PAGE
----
If you want to stop your organisation from trying to develop significant new products or services then here are seven solid arguments you can rely on.
- We are successful. We are growing and making a modest profit. Innovations absorb resources and cost money. Why should we distract ourselves and mess with success?
- Everyone is very busy. All staff are working hard on urgent tasks sorting out today’s problems. They do not have spare bandwidth to experiment with new ideas.
- Innovation is risky. Most radical innovations fail so let’s just keep making our current products and services better.
- We don’t like failure. It would be bad for morale if we launched a new product which flopped and it would be bad for the careers of those who were responsible for failure.
- We tried it before and it did not work. Last year we spent a lot of time and money on a major new venture which never made a profit and had to be discontinued. It was a painful and costly experience.
- Customers are not asking for it. We have surveyed our customers and they like our current offerings. They have indicated some incremental improvements which we are working on. No customers have asked for a radical new approach.
- There is a still a lot of scope to improve our current business model. Let’s just get the existing operation working really well and smooth out all the issues. Then later when everything is going well we can try some experiments.
All of the statements above are probably true to a greater or lesser extent. This is why getting real momentum behind significant innovation is difficult. The leader has to combat these arguments and instil a sense of urgency. He or she must sell the need for innovation. Let’s look at the counter arguments.
- We are successful and that is something we can be proud of. But current success is no guarantee of success or even survival in the future. Just look at Kodak. If we do not innovate our competitors will find ways to overtake us. We cannot afford to be complacent.
- Everyone is busy but we have to find time and resources for innovation. Highly innovative companies like Google allocate up to 20% of employees’ time for exploration of new initiatives. We have to free up some key people for innovation projects. We can do that by setting priorities and eliminating lower value tasks.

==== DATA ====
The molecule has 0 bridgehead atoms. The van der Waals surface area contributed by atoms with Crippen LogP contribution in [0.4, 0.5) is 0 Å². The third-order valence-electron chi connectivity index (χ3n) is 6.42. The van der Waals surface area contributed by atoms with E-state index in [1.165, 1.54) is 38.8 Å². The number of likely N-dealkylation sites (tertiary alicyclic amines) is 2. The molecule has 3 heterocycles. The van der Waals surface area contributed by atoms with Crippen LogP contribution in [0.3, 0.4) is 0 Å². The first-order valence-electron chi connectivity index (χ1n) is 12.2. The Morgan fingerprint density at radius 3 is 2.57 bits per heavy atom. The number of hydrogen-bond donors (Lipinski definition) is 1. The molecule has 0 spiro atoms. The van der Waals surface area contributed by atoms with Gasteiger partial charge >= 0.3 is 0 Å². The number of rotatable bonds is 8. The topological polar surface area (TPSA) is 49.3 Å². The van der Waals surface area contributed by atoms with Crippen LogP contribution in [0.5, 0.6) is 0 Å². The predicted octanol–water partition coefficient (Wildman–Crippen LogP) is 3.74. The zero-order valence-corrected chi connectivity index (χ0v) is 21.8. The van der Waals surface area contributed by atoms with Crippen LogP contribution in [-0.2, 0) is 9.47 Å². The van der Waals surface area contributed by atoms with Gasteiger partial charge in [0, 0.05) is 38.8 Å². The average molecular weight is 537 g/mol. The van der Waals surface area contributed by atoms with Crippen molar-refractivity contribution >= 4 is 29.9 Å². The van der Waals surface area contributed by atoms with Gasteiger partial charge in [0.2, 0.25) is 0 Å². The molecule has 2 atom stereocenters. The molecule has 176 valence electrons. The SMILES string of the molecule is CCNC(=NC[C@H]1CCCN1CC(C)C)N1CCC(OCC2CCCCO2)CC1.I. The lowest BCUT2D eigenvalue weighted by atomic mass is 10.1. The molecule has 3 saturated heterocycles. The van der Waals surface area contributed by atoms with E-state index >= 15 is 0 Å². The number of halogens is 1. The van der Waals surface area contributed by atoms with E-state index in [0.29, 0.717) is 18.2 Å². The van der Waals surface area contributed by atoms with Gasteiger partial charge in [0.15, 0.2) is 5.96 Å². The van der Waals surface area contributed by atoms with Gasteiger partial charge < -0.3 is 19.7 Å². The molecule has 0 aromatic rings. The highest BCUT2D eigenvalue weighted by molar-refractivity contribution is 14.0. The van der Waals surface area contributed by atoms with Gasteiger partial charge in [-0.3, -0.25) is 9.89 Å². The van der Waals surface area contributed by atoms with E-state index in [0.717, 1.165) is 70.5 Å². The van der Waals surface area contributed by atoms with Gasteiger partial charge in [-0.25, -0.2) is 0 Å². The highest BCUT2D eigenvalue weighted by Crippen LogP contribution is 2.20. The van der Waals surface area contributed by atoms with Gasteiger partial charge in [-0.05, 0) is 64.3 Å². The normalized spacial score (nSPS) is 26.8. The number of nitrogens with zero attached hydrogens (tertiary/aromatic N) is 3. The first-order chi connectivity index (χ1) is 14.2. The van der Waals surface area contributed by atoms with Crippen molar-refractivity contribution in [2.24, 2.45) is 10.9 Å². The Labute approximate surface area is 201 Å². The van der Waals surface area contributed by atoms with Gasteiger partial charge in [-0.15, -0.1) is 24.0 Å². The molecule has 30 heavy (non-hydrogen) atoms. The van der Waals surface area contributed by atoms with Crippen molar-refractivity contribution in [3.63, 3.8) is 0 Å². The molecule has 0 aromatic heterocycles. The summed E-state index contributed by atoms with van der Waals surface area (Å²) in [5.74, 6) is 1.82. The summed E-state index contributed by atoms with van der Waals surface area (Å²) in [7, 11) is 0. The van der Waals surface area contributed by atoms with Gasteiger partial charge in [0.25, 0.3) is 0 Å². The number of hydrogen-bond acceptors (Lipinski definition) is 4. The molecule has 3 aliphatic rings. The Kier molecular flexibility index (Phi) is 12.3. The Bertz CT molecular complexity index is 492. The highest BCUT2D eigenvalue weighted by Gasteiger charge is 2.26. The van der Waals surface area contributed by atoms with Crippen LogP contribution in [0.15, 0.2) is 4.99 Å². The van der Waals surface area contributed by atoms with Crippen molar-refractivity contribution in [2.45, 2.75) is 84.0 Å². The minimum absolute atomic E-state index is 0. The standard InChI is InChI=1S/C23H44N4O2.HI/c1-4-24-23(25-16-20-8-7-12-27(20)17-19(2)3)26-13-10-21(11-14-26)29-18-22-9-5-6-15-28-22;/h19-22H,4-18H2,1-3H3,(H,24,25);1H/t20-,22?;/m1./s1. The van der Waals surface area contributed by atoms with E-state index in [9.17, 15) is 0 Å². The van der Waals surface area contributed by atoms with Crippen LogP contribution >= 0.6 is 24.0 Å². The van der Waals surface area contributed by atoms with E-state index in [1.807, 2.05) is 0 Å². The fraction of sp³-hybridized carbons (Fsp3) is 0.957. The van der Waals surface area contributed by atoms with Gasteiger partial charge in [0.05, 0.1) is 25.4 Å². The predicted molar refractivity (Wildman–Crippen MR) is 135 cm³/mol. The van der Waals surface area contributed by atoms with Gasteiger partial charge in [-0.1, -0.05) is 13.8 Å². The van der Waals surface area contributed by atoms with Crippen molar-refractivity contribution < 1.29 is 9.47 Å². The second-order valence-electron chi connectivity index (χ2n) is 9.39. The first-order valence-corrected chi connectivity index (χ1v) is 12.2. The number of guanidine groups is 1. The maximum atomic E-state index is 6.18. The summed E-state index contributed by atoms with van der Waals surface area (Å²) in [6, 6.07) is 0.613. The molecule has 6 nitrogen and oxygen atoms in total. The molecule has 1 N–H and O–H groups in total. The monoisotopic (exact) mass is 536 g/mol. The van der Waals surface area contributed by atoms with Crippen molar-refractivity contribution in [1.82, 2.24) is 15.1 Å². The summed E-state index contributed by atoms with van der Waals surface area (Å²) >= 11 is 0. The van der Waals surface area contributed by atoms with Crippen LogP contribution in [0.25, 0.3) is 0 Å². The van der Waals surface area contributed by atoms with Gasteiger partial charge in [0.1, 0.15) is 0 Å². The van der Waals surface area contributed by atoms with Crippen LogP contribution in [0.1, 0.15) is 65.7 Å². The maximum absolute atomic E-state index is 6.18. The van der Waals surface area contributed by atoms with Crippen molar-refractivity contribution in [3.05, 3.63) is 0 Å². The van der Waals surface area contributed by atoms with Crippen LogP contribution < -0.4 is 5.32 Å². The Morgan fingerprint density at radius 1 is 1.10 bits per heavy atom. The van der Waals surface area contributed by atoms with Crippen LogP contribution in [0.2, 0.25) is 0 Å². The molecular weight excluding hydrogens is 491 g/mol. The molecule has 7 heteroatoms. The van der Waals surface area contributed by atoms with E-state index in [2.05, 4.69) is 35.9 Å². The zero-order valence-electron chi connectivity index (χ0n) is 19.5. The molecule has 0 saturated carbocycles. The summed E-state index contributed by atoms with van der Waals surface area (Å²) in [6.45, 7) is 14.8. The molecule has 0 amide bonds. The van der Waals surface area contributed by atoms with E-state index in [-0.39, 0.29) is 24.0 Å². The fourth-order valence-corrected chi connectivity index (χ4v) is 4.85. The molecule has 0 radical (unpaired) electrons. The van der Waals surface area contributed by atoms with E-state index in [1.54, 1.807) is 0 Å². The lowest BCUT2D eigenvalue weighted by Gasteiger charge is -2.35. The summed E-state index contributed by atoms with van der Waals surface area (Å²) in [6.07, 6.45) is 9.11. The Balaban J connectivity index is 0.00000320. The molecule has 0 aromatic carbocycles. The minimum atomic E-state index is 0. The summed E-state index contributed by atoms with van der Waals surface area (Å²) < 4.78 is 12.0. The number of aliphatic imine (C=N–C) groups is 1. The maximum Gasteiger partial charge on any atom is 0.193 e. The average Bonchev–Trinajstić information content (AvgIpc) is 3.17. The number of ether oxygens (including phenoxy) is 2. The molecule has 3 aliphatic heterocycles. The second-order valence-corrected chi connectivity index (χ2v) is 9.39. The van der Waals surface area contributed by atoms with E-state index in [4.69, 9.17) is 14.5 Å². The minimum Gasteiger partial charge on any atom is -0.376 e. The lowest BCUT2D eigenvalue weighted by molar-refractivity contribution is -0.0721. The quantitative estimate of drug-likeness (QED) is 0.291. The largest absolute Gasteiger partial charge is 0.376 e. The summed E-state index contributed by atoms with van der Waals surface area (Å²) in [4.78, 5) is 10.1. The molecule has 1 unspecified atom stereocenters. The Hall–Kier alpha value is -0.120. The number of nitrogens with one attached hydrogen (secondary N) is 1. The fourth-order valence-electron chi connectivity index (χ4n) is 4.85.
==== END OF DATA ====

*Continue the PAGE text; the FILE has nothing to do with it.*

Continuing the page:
- Innovation is risky but so is standing still. If we want to succeed we have to play in the game and take some risks.
- We have to change our attitude to failure and see it as a learning opportunity and a step on the road to success. We have to accept a level of failure. All innovative companies have failures – look at the Amazon Fire. That does not stop them from constantly trying new things.
- Yes we had a failed initiative but what did we learn from it? If we gained some important insights then we can use those to do better next time. We need to improve our gating process so that we can identify problems early and preferably before launch.
- Customers are notoriously poor at indicating radical innovations which is one reason why Steve Jobs disdained focus groups. Blackberry users loved their Blackberries but eventually they all melted away to Apple or Samsung.
- There is plenty of scope for improvement in current operations and it is important that we fix the problems and keep making incremental improvements. However, that does not preclude major creative initiatives. We can do both simultaneously. We can improve our current products and at the same time plan to replace them with innovative new designs.
Business, success, complacency and risk aversion are major enemies of innovation. It is the task of the leader and the executive team to communicate the need for innovation with the vision of a better and different future for the organisation.
image credit: @wweays
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Paul Sloane writes, speaks and leads workshops on creativity, innovation, and leadership. He is the author of The Innovative Leader and editor of A Guide to Open Innovation and Crowdsourcing, published both published by Kogan-Page. Follow him @PaulSloane